[acx_slideshow name=”History of Tango Slideshow” height=”630px” width=”650px”]
The music that would become the tango began to coalesce in the working-class barrios of late nineteenth century Buenos Aires, a swelling frontier town where out-of-work gauchos from the cattle ranches of the pampas and poor immigrant men from Europe came in search of opportunity. They lived in conventillos – large boarding houses built around a central courtyard where workers would gather in their off hours, playing the guitar and the violin, blending the folk music of the plains with the traditions of Europe and with rhythms borrowed from the city’s dwindling Afro-argentine population. Though wealthy Argentines scorned the tango at first, venturesome young men of the upper class were attracted to the outlying barrios where they could hear the new music and witness the new style of dancing that developed around it.
When their parents sent them to Europe to complete their education, these young men brought the tango with them, creating a particular sensation in inter-war Paris, where the French thought the dance exotic and exaggerated it accordingly to suit their tastes. It was this Parisian version of the tango that – with the help of the cinema – spread to the rest of Europe and to the United States, entering the ballroom repertoire as the international and the American tango.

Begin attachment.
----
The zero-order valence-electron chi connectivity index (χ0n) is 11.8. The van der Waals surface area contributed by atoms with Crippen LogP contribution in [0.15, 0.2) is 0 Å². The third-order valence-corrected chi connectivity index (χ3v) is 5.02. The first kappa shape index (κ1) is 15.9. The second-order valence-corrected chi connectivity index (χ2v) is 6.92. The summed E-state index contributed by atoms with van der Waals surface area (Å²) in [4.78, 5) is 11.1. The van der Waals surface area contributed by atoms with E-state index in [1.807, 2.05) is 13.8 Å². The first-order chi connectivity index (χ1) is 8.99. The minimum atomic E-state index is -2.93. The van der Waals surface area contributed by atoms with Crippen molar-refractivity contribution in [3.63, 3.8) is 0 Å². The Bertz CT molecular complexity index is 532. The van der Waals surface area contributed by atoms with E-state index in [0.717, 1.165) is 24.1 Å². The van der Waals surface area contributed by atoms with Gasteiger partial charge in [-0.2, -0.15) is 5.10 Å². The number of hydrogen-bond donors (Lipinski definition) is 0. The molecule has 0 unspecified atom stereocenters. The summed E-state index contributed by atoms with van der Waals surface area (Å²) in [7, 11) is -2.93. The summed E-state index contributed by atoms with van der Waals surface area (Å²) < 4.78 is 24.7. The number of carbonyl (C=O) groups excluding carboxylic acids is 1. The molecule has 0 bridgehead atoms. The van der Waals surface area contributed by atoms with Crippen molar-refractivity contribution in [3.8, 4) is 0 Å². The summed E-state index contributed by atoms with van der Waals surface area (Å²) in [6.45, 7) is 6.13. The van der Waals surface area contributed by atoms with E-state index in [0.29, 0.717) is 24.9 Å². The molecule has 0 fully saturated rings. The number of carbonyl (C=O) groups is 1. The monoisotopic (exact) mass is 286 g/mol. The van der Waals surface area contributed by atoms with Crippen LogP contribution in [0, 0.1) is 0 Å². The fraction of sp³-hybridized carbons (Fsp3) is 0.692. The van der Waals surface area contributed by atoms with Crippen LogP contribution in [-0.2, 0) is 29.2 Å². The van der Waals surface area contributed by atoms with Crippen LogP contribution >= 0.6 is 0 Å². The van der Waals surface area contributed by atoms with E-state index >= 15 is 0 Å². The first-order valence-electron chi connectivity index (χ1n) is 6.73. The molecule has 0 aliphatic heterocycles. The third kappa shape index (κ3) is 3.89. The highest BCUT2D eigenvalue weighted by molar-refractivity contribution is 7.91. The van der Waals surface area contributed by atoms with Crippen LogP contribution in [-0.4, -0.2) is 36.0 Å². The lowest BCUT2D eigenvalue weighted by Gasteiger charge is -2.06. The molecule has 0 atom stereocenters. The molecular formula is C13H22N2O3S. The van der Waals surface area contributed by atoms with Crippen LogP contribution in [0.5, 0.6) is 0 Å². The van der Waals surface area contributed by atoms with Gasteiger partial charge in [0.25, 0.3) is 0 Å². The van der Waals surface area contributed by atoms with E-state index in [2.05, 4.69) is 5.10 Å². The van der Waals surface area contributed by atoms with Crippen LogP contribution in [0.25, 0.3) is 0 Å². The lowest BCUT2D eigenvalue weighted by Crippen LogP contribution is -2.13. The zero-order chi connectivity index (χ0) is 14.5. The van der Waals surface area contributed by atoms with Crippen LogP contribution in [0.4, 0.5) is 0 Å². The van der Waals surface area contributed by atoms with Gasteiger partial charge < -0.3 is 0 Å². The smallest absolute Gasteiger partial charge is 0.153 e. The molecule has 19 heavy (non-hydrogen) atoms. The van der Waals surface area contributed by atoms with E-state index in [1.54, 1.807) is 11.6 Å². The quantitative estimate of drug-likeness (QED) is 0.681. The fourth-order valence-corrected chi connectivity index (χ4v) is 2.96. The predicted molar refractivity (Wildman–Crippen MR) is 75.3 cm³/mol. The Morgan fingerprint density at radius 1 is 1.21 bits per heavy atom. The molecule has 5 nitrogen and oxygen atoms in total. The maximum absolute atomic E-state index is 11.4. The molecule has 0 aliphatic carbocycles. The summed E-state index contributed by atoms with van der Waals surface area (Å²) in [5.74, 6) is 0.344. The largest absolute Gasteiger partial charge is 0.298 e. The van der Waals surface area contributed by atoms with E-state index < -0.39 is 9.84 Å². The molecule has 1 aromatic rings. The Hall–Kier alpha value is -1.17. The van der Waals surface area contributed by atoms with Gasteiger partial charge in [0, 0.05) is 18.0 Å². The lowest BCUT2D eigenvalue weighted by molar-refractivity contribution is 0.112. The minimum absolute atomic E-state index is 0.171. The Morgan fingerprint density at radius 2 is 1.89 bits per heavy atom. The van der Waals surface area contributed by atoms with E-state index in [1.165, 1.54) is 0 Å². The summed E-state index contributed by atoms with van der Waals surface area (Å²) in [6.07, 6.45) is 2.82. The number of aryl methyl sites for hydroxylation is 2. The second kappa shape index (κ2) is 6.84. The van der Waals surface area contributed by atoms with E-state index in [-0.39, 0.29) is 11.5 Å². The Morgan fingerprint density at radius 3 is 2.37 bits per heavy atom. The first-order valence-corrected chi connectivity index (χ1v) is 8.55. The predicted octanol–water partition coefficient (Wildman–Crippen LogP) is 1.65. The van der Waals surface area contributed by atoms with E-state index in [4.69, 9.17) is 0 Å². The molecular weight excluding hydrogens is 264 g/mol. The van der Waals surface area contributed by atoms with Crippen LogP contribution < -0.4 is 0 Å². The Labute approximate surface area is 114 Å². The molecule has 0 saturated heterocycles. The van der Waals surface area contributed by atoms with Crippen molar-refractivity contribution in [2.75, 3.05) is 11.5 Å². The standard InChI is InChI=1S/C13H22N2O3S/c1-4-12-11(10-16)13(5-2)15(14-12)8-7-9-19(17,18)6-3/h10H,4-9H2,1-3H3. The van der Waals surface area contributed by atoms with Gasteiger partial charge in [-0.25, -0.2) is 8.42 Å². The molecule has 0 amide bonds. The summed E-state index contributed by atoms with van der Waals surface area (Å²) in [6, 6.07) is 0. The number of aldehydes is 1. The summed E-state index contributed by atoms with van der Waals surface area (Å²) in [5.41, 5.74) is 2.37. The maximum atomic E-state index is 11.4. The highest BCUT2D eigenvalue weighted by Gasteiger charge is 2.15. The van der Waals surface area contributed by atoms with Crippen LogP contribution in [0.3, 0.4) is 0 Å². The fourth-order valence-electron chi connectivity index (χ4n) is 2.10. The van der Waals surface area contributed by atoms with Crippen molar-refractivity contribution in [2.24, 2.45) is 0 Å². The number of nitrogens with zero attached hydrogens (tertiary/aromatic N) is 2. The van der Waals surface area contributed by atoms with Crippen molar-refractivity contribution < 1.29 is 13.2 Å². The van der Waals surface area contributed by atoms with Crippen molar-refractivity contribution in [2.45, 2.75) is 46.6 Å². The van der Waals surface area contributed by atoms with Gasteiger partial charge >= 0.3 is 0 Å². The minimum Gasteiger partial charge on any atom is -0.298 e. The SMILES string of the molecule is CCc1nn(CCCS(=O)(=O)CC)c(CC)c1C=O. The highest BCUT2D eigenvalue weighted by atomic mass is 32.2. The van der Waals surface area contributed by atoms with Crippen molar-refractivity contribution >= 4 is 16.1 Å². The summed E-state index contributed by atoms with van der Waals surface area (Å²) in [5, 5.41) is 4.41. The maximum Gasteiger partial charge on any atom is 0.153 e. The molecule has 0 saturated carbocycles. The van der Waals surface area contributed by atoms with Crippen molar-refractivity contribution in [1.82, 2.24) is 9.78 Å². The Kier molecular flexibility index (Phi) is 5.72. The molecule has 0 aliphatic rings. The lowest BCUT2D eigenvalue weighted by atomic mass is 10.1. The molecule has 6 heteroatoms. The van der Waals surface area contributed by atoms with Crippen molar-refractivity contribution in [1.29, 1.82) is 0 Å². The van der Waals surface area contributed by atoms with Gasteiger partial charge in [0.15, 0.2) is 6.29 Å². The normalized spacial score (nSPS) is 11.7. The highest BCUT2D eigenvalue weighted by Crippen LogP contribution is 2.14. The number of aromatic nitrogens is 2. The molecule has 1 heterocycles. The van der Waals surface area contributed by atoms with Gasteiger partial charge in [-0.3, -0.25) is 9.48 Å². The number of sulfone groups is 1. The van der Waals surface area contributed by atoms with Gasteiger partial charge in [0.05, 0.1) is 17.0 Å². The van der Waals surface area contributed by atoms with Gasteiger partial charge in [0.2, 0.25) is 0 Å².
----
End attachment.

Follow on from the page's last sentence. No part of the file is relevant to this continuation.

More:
In the meantime, as Argentina became more isolated from Europe, Argentinean tango developed along a different course, refining the art of small movement and tight partner connection for increasingly crowded dance floors.
By the Golden Age of the 1940’s as many as 75% of the adult population of Buenos Aires were active social dancers, but later the scene dwindled until it was finally forced underground by political unrest. By 1986 – three years after the end of military rule in Argentina – only 200 to 400 people were still dancing tango in the capital, but these were enough to begin a revival of the dance that in the last twenty years has spread throughout the world.
Today, Argentine tango is a living art that takes many forms, all of which preserve something of the traditional grammar and syntax for improvisational dance that developed in Buenos Aires in the first half of the twentieth century even as a new generation of dancers and teachers from all around the globe experiments with new vocabulary and new ways of expressing the connection that is at the heart of the dance.